Nancy R. Sottos

Sottos graduated from the University of Delaware with a bachelor of science degree in mechanical engineering in 1986 and earned a doctorate in mechanical engineering in 1991. Today at the University of Illinois at Urbana-Champaign, she continues her work in the field of fiber composites and applied mechanics as a professor in the department of theoretical and applied mechanics and the Beckman Institute for Advanced Science and Technology. In 1991, she became the first and remains the only female faculty member in the department. In 2002, Sottos was named University Scholar at the University of Illinois, one of six outstanding faculty members given funding each year to allow for scholarly growth. She lives in Champaign, Ill., with her husband, Greg Stanek.

"The University of Delaware provided me with an extraordinary set of educational, athletic and enrichment opportunities. My academic training was first rate, and I was fortunate to participate in the outstanding campus undergraduate research program that introduced me to scientific research at an early state and at the Center for Composite Materials, where I was immersed in interdisciplinary research. Equally important were the opportunities for personal development through participation in the women's varsity track and field program and many extracurricular activities, ranging from the Commission on the Status of Women to the Athletic Governing Board.

But, when I reflect on my years at Delaware, I realize the most profound influences came from the professors who I had the privilege to work with and learn from, in particular my Ph.D. adviser Roy McCullough, as well as the coaches, academic professionals and close friends I met along the way," Sottos says.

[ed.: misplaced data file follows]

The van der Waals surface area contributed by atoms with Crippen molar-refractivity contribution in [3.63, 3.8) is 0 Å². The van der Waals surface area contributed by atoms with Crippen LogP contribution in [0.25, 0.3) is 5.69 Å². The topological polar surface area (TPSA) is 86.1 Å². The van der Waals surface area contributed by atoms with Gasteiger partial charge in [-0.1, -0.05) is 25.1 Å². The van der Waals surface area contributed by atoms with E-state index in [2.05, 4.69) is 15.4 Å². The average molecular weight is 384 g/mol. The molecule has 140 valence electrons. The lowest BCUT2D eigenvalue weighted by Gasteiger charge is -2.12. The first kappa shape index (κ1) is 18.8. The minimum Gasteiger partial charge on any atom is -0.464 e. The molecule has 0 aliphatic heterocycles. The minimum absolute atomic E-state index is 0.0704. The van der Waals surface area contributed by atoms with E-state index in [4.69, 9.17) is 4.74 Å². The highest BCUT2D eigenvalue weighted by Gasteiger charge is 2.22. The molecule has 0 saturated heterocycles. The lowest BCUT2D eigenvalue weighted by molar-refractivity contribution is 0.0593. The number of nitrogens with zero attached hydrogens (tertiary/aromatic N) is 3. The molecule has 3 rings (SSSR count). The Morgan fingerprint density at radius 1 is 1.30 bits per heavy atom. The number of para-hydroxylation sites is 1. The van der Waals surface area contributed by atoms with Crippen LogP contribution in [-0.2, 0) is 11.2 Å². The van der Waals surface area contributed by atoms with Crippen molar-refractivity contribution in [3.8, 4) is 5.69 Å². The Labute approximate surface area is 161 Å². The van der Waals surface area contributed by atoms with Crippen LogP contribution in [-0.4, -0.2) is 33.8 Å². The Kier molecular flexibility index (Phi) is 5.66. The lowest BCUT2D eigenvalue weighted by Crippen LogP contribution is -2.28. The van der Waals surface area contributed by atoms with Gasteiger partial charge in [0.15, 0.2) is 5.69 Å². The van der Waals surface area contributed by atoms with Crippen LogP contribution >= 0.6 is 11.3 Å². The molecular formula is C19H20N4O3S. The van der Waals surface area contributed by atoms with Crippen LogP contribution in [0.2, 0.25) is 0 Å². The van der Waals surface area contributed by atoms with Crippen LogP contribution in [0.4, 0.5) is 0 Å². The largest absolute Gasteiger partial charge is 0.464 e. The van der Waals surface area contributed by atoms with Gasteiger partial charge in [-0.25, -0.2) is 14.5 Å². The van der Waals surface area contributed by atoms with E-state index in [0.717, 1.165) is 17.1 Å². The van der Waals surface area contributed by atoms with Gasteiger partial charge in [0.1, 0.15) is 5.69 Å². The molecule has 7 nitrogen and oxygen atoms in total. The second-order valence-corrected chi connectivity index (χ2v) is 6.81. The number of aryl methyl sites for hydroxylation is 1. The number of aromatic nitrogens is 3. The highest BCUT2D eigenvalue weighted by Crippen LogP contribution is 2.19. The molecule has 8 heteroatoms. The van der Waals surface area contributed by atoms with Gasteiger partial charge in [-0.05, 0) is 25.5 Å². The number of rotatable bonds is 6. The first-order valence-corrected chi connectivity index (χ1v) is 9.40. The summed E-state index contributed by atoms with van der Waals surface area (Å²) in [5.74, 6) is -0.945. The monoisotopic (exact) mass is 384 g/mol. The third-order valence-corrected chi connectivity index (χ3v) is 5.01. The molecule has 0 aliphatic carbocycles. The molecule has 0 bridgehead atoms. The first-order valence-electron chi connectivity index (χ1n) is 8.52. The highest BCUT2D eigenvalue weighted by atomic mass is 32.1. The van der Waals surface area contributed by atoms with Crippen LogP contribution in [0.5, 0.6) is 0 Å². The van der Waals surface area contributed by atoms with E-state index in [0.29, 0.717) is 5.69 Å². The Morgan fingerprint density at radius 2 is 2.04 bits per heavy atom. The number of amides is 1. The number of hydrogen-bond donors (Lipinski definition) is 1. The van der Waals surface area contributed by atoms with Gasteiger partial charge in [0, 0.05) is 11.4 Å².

Leo E. Strine Jr.

In 1985, Stine received his bachelor of arts degree in political science and was elected a member of Phi Beta Kappa. While at UD, he was awarded a Harry S. Truman Scholarship and was selected as the outstanding graduate in political science. In 1988, he graduated magna cum laude from the University of Pennsylvania Law School and was selected as a member of the Order of Coif.

In November 1998, Strine was named vice chancellor of the Court of Chancery for the state of Delaware, the nationally renowned court, where litigants seek a resolution to problems involving corporate and fiduciary matters, trusts, land sales, real estate and commercial and contractual matters, before a judge without a jury. Previously, he served as counsel to then-Delaware Gov. Thomas R. Carper. Strine resides in Hockessin, with his wife, Carrie, and their sons, James and Benjamin.

"I will always look back fondly on my days at the University of Delaware. The school was sized right–big enough to be diverse and small enough to be welcoming and comfortable. The College of Arts and Science, in general, and the political science department, in particular, provided me with a challenging and substantive immersion in liberal arts and social sciences that continues to serve me well, both professionally and personally. The faculty was accessible and interested in my future, and I owe a debt of gratitude to many professors, especially Joe Pika and other members of the political science department, for their advice and friendship during those critical, formative years," Strine says.

--Lauren Dalton, AS 2003